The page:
Moral Ethics: Kantian Deontology Theory And Kant

1253 Words 6 Pages
The ethical decision is challenging and probably blurry for decision-makers. Mostly, it creates a dilemma where fierce antagonism arises from listening to the voice of conscience and the voices of other opinions surrounding. Profoundly, the winner is determined by how willing the person to pursue the goodness and choose freely to pay attention to the inner voice or mute it. Moral philosophers are contributing in providing an instrument to enable us to heed to the verdict of conscience, by which will be the compass through the decision stages. Kant analogizes the role of the moral philosopher to reveal the ambiguous perception of what it is moral to be clearer and shimmers dazzlingly.
This paper will tackle the Kantian Deontology
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The voice of conscience acts as a moral sensor, which is triggered whenever we face an ethical behaviour and fires the alarm once the morality is breached. Utterly, It is up to our will whether to listen irresistibly to the voice that Kant calls it “moral predisposition” or mute it consequently leading to immoral behaviour. The previous argument explains the moral law imposed by Kant. Furthermore, he emphasised that people are rational beings act according to their …show more content…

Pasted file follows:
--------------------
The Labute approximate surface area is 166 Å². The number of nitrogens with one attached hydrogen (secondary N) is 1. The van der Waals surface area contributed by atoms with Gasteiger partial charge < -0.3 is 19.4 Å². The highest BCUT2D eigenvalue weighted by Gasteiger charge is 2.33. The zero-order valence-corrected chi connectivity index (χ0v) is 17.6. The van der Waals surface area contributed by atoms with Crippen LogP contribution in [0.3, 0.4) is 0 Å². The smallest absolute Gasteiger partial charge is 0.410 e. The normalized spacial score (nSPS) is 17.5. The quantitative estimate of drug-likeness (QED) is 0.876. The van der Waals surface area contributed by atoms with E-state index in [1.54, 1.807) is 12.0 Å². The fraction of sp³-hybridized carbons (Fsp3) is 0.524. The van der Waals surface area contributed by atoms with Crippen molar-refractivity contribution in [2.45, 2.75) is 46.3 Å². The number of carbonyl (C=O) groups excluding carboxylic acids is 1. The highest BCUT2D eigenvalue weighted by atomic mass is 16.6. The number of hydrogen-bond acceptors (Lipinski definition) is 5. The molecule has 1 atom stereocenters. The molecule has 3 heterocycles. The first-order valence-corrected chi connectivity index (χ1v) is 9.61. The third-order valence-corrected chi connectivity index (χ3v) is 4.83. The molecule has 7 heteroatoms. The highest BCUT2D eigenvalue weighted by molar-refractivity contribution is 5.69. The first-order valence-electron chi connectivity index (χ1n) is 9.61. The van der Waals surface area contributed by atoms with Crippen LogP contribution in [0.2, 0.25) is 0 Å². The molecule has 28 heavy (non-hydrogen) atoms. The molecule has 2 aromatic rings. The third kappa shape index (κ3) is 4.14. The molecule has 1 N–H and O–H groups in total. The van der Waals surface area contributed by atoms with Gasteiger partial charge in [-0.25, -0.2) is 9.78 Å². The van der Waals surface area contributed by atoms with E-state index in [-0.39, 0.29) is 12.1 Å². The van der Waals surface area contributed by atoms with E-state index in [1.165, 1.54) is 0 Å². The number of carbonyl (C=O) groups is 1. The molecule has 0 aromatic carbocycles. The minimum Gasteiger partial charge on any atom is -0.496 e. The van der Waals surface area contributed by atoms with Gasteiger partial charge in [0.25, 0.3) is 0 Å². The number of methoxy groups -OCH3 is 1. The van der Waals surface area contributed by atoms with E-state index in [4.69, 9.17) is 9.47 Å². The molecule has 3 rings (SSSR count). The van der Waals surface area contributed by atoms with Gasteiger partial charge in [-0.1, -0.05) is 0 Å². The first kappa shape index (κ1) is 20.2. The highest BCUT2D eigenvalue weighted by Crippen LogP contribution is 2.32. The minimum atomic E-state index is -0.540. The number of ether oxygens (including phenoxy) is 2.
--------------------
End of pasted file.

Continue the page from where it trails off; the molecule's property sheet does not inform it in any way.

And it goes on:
The first formulation tackles the universalizability; Kant sees morality as the objective law of motives and reasons. Accordingly, persons are rational beings that acting based on morals. Thus, a person must assimilate his subjective will compared to the objective law of motives and reasons. The locus of control of the manager necessitates protecting the interests of his team and the company by monitoring and enforcing the ethical behaviour and decide the disciplinary action in case of immoral conduct. The immoral resignation had exposed the team unity to a risk and breached the implicit social contract between the individual and the team. Besides, violating the notice period condition in the employment contract. Likewise,

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